THE SINS OF THE FATHERS by Jeffrey Archer: This is the second book of at least a trilogy, possibly more, about the English Clifton family’s adventures beginning in 1920, and in this book going through the second world war. The book, like almost all other Archer books is extremely engrossing and fleshes out the large list of characters very well. The biggest fault is that it is a continuation of the first book in the series Only Time Will Tell. The reader will not be able to follow the nuances of the events and reactions without having read the first book. This said, those that read the first book have most assuredly been awaiting the second one and experienced the same pull to read it at one sitting.

Harry Clifton, introduced in book one continues his adventures in resolving an issue preventing his marriage to Emma Barrington. These issues were delineated in book one and continue to prevent the union of the two characters. In the course of resolving the problem Harry joins the British Merchant Marine, has his ship sunk, lands in the U.S and via his use of a false identity lands in prison there. Other characters in both books do require reading of the first one in order to continue to understand them. The events are riveting and keep the reader mesmerized by the story. Without the knowledge it is still a good read and some allusions to book one will help, but Sins of the Father is really the next chapter in this series. All in all with Archer’s writing skills it is worth while to pick up the first book, read it and than continue with the series. 6/12 Paul Lane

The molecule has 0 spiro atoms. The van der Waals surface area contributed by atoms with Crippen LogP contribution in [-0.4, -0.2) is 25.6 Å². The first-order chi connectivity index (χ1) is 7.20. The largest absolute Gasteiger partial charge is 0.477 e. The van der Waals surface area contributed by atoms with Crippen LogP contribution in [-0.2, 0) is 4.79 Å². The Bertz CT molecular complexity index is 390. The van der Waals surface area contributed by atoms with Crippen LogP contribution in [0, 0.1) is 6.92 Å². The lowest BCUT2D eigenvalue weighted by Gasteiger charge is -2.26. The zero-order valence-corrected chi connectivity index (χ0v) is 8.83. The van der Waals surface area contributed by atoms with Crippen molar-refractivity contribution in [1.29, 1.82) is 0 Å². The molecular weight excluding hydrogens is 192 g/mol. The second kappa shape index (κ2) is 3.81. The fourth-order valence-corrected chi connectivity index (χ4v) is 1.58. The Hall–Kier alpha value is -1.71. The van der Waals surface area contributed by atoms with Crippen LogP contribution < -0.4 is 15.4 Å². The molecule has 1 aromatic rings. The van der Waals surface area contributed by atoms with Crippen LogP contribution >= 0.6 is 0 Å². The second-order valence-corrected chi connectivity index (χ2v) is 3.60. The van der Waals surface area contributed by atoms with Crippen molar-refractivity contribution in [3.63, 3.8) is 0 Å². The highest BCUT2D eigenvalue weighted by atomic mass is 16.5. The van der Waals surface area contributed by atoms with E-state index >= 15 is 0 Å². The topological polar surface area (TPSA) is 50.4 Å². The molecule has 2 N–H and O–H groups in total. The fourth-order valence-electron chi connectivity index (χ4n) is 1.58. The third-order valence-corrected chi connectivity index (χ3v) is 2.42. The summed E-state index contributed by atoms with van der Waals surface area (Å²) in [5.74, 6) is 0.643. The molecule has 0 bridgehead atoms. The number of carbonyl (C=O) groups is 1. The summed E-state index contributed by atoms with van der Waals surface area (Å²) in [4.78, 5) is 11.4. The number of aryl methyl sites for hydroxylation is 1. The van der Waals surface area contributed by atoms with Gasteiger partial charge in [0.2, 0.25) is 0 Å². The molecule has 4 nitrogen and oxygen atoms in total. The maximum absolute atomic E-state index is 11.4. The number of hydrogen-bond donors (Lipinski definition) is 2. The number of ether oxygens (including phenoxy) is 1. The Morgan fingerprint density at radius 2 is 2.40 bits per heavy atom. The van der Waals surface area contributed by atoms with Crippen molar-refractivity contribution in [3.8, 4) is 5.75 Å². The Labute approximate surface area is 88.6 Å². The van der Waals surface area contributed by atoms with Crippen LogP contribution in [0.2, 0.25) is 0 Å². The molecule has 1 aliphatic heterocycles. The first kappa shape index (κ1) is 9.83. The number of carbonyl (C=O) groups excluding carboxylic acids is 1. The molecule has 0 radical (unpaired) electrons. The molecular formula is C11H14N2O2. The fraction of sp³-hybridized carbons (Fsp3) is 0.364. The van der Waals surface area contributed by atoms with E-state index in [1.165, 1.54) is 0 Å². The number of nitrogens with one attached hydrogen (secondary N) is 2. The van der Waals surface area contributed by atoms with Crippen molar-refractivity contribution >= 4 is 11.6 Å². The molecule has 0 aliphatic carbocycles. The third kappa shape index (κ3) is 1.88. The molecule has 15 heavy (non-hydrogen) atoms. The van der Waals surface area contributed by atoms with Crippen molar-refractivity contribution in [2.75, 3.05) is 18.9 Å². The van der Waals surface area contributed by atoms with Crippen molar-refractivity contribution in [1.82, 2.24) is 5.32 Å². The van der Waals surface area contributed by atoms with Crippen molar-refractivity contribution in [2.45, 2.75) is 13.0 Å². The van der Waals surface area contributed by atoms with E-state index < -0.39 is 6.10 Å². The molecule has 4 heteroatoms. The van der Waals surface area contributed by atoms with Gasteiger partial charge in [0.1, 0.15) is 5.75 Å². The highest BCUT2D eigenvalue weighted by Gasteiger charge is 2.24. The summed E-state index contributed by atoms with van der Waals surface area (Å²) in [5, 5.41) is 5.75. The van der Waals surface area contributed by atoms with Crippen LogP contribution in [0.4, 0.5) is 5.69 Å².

SIR, I CAN EXPLAIN by Stephen D Cork: Retired army Colonel Cork has created the consummate soldier in this, his first novel about her. She is Jennifer O’Shane a major and soon to be Lt Colonel in the military police. She is pretty, petite, ambitious, acts more like a Delta force operative and stretches army rules and regulations to their limits in getting things done. The book is a fast read, interesting, with the only flaw Cork’s propensity to put Jennifer into situations one right after another at a pace really too fast and not conducive to allowing the reader to keep up. This should change for the better as Cork sets up more scenarios and action for Jennifer in future books. Jennifer is charged by the President of the United States with helping Interpol break up a huge criminal operation trafficking in human captives. She jumps into the assignment with a zest that will become her trademark in the future going from Saudi Arabia, where she rescues a prince of the realm, and is made a princess as reward, to Argentina and other sites carrying out her work. One of the major highlights of the book is a description of a HALO (High altitude, low opening) parachute jump. Cork got expertise to help him describe this, and it is one place that we can feel the emotions and fears of the jumpers. Good first effort and indication that we have the probability of better and better works about Jennifer. 10/13 Paul Lane
SIREN OF THE WATERS by Michael Genelin: Commander Jana Matinova of the Slovak police has been assigned to investigate the deaths of a crashed and burned van of imported prostitutes. The assignment takes her across Europe to the Ukraine and southern France in pursuit of the mysterious Koba. As a debut, the book is heavy on backstory but sets the foundation for what may be an interesting new series featuring an unusual female protagonist in a rich but seldom used setting on what used to be Eastern Europe. I will definitely try a sequel if one becomes available. 09/09 Jack Quick